5 top tips for graduate designers

See what new graduates need to know about the modern-day design industry.

Originally I was planning to write an upbeat account of some of the things that freshly graduated students armed with carefully crafted design portfolios and newish designers need to know when entering the design profession. 

But these words were written on the weekend after the UK decided it wanted to leave the EU (or as Fox News put it – “UK to leave UN”). I only mention this because I was disappointed with the result, and so my thoughts might be a tad gloomy. 

However, against this backdrop, here are five things that newbies need to know.

01. A career in design is a mix of joy and pain

Most of us choose to become a designer because we crave the adrenalised buzz that comes from being valued for our creativity. But this craving blinds us to the fact that being a designer also means that we have to live with rejection, failure and missed opportunities. 

I’m sure that dentists and insurance brokers will say that it’s no different for them; the pleasure of doing any job well is undeniable, and there are workplace traumas in every profession. But design seems an especially precarious occupation: for every award-winning logo, there are dozens of projects that don’t turn out the way we hoped they would. Learning to deal with the mix of joy and pain is an essential requirement for a career in design.

02. Getting started has always been difficult

It’s true that there have been occasions when the design world was awash with cash, and students and tyro designers were hired by the yard. The last time I can remember this happening was during the dotcom boom of the late ’90s. But getting a first job, and then getting the right job, has always been difficult. Every generation has to clamber over obstacles, and for today’s newcomers there’s the added difficulty of a culture of perpetual internships. 

Unpaid internships should be resisted no matter how appealing – and design studios that offer them should be ashamed of themselves. But a career in design has always demanded self-reliance and an entrepreneurial spirit. Failure to understand this will make life difficult for the new designer.

03. Collaboration is the new normal

Many of us go into design looking for the reward of personal authorship. Paradoxically, design has now become more of a collaborative activity than ever before. You can argue that design has always been collaborative. Graphic designers used to work closely with typesetters, for example. But these tended to be unequal relationships, and therefore not genuine collaborations. In the new multidisciplinary design landscape, collaboration has become almost mandatory.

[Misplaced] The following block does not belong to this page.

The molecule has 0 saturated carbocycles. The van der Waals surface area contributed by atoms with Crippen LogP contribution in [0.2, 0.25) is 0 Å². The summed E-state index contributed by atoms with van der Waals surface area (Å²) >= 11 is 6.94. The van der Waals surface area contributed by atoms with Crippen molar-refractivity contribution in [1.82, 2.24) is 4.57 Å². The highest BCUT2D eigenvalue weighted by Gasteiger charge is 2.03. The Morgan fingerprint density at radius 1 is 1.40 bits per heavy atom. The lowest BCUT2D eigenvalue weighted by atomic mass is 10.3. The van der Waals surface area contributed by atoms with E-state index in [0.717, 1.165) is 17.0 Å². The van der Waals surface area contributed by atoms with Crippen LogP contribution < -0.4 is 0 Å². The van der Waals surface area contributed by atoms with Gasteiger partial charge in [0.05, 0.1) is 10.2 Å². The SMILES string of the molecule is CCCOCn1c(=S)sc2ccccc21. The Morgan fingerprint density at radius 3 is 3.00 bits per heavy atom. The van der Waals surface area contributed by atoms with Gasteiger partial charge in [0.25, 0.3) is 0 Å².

Designers have agile minds – you can’t be a good designer without one.

Adrian Shaughnessy

This is due to the increasing complexity of communications in a multichannel world, but also because clients are demanding work that comes out of collaborative intelligence rather than the solo instincts of an individual. The days of Leonardo Da Vinci, as one expert has noted, are over. Shared authorship is the new personal authorship.

04. Design is becoming increasingly automated

I used to believe that design had immunity from automation: how could a machine replace a designer? But automation in design is already a reality. Smart software and algorithms that remove the need for the eye and hand of a designer now do much of what designers once did. 

Branded websites can be downloaded from the internet; off-the-shelf logos can be bought for a few dollars; brand identities are implemented by marketing people using templates; and businesses can be started with a Facebook account. How long before AI replaces designers?

05. Design is about constant learning

But there are good reasons for optimism. Designers have agile minds – you can’t be a good designer without one. This mental agility means that designers are equipped to deal with a world of constant change. Few of us will be doing the same job in 10 years’ time, but designers are amongst  the most able to adjust to new ways of doing things. 

As long as we remain willing to learn and relearn, it is possible to be optimistic about design’s future. 

This article was originally published in Computer Arts magazine issue 256. Buy it here.

ABOUT THE AUTHOR

Adrian Shaughnessy is a graphic designer, writer, publisher, and senior tutor at RCA.